Kratom has become very prevalent in today’s society found in products ranging from dietary supplements to energy drinks. Because of this, many have discounted the dangers involved with this dietary ingredient as many consider it a benign herbal extract. Harvested from the leaves of an evergreen tree (Mitragyna speciosa) grown in Southeast Asia, Kratom leaves can be manipulated to various forms to allow it to be chewed, eaten or ingested in a drink. The liquid form is what you will most often find in gas stations and other convenience stores, often marketed as a treatment for muscle pain, or to suppress appetite and stop cramps, panic attacks and diarrhea.
How does it work?
According to the Mayo Clinic, Kratom is believed to act on opioid receptors and in low doses, kratom acts as a stimulant, making users feel more energetic. At higher doses, it may reduce pain and may even bring on euphoria. In very high doses, Kratom can act as a sedative, causing drowsiness and lethargy. In Asian traditional medicine, kratom has been considered as a substitute for opium or to avoid the symptoms of withdrawal from more harmful opioids like heroin. Since it is far easier to buy than prescription drugs, this is often a non-medical approach to withdrawal symptoms.
Dangers of Kratom
Taking kratom may be very dangerous because you do not always know what you are taking. Also, there is very little reliable evidence as to the benefits of taking kratom while the risks of kratom are dependent on the health of the user.
There are many people who use it and believe in its medicinal value, however, researchers have not determined that its use has benefits that offset the risks.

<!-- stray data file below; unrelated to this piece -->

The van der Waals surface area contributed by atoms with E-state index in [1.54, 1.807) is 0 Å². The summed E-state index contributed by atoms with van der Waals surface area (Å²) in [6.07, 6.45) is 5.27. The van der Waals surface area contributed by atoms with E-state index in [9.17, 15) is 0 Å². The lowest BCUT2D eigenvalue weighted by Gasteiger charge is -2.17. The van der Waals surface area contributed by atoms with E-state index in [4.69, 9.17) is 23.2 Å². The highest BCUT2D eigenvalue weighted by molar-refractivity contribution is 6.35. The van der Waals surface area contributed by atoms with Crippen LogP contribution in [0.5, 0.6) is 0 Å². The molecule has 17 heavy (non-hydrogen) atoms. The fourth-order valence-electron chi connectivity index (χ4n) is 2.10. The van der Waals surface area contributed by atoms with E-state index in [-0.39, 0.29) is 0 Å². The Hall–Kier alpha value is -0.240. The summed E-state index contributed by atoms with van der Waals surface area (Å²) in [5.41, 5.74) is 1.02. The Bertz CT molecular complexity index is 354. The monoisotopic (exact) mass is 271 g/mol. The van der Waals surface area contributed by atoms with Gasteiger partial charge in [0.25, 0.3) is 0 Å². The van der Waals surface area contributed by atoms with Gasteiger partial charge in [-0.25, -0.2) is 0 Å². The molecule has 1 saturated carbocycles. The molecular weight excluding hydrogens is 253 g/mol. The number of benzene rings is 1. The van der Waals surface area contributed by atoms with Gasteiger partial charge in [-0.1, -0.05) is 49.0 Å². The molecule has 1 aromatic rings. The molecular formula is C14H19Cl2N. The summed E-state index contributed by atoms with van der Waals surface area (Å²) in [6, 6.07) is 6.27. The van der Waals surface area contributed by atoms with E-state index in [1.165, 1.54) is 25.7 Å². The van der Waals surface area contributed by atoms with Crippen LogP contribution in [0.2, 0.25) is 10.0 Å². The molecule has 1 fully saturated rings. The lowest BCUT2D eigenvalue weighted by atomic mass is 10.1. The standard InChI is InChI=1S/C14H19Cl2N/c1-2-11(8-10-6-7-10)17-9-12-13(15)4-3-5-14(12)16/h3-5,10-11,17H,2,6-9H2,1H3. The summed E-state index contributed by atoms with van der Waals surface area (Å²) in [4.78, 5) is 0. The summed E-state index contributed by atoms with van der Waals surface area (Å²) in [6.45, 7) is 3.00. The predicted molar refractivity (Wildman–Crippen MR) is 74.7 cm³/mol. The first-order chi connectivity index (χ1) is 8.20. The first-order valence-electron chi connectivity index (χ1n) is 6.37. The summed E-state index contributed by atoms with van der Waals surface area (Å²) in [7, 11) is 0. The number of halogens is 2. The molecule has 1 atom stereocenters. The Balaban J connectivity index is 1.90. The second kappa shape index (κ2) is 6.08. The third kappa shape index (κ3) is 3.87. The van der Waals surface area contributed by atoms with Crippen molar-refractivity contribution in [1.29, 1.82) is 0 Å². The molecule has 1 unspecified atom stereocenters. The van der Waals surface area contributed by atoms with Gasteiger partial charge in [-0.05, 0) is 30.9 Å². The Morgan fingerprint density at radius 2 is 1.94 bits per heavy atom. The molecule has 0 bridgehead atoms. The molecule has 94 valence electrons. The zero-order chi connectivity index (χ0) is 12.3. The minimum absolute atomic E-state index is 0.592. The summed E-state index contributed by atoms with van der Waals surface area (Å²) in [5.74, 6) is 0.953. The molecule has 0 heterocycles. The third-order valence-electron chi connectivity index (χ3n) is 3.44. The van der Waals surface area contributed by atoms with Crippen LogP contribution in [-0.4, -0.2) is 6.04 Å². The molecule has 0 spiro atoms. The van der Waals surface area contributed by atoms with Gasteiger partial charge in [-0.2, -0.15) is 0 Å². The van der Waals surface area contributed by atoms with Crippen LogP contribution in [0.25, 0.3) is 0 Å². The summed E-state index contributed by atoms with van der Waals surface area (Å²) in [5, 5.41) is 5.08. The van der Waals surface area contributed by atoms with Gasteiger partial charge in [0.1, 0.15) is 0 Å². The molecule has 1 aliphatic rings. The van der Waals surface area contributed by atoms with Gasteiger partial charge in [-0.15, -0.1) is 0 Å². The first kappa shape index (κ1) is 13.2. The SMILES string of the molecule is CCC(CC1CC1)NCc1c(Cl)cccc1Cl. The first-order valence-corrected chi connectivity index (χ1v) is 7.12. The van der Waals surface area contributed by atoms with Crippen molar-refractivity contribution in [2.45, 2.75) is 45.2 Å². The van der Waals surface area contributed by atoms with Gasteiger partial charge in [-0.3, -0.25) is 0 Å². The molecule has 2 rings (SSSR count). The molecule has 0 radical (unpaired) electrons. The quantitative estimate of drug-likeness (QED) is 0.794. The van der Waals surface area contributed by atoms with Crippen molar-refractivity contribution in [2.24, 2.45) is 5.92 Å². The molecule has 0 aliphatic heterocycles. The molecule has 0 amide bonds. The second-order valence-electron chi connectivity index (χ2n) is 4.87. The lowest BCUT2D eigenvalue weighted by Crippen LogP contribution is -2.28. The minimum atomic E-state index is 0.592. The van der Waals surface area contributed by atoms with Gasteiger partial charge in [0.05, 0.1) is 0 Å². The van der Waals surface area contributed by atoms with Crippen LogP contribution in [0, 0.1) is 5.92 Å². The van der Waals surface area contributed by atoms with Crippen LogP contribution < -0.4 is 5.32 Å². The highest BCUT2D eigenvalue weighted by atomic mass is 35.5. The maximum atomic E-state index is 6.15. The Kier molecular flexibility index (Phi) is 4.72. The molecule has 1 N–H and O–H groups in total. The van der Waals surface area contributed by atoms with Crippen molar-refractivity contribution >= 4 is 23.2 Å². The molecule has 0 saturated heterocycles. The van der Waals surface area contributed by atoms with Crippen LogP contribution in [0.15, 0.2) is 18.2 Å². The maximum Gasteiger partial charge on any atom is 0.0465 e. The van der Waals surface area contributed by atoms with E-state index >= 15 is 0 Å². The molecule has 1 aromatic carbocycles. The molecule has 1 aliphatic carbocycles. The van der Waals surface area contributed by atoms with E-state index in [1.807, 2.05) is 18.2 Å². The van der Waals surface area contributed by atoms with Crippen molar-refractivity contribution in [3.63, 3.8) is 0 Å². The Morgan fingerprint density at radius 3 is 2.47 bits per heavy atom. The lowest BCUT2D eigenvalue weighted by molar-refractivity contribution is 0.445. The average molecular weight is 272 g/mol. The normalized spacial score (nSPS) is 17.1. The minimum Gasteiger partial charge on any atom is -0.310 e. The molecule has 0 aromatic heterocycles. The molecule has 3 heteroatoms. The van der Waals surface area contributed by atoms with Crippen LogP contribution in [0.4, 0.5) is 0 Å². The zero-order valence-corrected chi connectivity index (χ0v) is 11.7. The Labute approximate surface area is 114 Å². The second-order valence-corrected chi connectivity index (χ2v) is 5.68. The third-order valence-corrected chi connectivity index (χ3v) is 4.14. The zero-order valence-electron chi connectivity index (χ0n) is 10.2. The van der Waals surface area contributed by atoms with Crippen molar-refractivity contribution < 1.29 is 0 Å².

Known side effects are:
- Changes in urine and constipation
- Chills, nausea, and vomiting
- Dry mouth
- Liver damage
- Muscle pain
- Weight loss
- Infant development
Kratom can also impact the mind and the nervous system:
- Breathing suppression
- Depression and delusion
- Hallucinations and delusion
- Seizure, coma, and death
In the United States, kratom remains unregulated and does not have enough research to prove it has efficacy in pain management treatment or other areas. Because the FDA lists kratom as a dietary ingredient, it is difficult to know what strains you are ingesting. Also, consider the source and the purity of where you are buying it and what you are buying; there have been salmonella bacteria poisoning over the years due to contamination that has led to death. Until there is more regulation and research, seek medical advice from your physician and explore other treatment options.
Because of the inherent dangers of this drug, we test for Kratom and do not feel it is something suitable for our Substance Abuse Treatment programs. If you have more questions or are concerned about your use, please contact us now at (772) 584-3083 and we can discuss with you whether we are an appropriate facility.